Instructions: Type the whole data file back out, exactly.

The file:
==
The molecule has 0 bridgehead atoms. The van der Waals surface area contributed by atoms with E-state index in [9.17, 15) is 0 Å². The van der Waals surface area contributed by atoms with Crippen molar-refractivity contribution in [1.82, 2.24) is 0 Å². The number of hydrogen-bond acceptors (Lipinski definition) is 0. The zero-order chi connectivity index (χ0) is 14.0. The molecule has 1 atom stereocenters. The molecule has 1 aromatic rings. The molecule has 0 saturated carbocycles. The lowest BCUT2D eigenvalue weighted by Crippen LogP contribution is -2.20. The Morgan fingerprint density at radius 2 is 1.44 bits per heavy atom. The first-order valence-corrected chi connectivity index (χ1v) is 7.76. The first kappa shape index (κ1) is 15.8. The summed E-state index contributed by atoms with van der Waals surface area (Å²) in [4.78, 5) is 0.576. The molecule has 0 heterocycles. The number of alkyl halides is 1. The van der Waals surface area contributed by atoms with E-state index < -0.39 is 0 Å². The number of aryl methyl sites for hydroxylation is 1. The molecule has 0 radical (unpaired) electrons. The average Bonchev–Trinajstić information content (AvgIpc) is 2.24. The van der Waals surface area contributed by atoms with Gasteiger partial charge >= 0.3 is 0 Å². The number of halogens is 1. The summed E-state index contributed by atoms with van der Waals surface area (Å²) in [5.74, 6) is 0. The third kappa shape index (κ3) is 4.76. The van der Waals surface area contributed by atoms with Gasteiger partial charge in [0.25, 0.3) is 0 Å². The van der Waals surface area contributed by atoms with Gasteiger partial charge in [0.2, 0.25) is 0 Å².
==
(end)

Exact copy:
The molecule has 0 bridgehead atoms. The van der Waals surface area contributed by atoms with E-state index in [9.17, 15) is 0 Å². The van der Waals surface area contributed by atoms with Crippen molar-refractivity contribution in [1.82, 2.24) is 0 Å². The number of hydrogen-bond acceptors (Lipinski definition) is 0. The zero-order chi connectivity index (χ0) is 14.0. The molecule has 1 atom stereocenters. The molecule has 1 aromatic rings. The molecule has 0 saturated carbocycles. The lowest BCUT2D eigenvalue weighted by Crippen LogP contribution is -2.20. The Morgan fingerprint density at radius 2 is 1.44 bits per heavy atom. The first-order valence-corrected chi connectivity index (χ1v) is 7.76. The first kappa shape index (κ1) is 15.8. The summed E-state index contributed by atoms with van der Waals surface area (Å²) in [4.78, 5) is 0.576. The molecule has 0 heterocycles. The number of alkyl halides is 1. The van der Waals surface area contributed by atoms with E-state index < -0.39 is 0 Å². The number of aryl methyl sites for hydroxylation is 1. The molecule has 0 radical (unpaired) electrons. The average Bonchev–Trinajstić information content (AvgIpc) is 2.24. The van der Waals surface area contributed by atoms with Gasteiger partial charge >= 0.3 is 0 Å². The number of halogens is 1. The summed E-state index contributed by atoms with van der Waals surface area (Å²) in [5.74, 6) is 0. The third kappa shape index (κ3) is 4.76. The van der Waals surface area contributed by atoms with Gasteiger partial charge in [0.25, 0.3) is 0 Å². The van der Waals surface area contributed by atoms with Gasteiger partial charge in [0.2, 0.25) is 0 Å².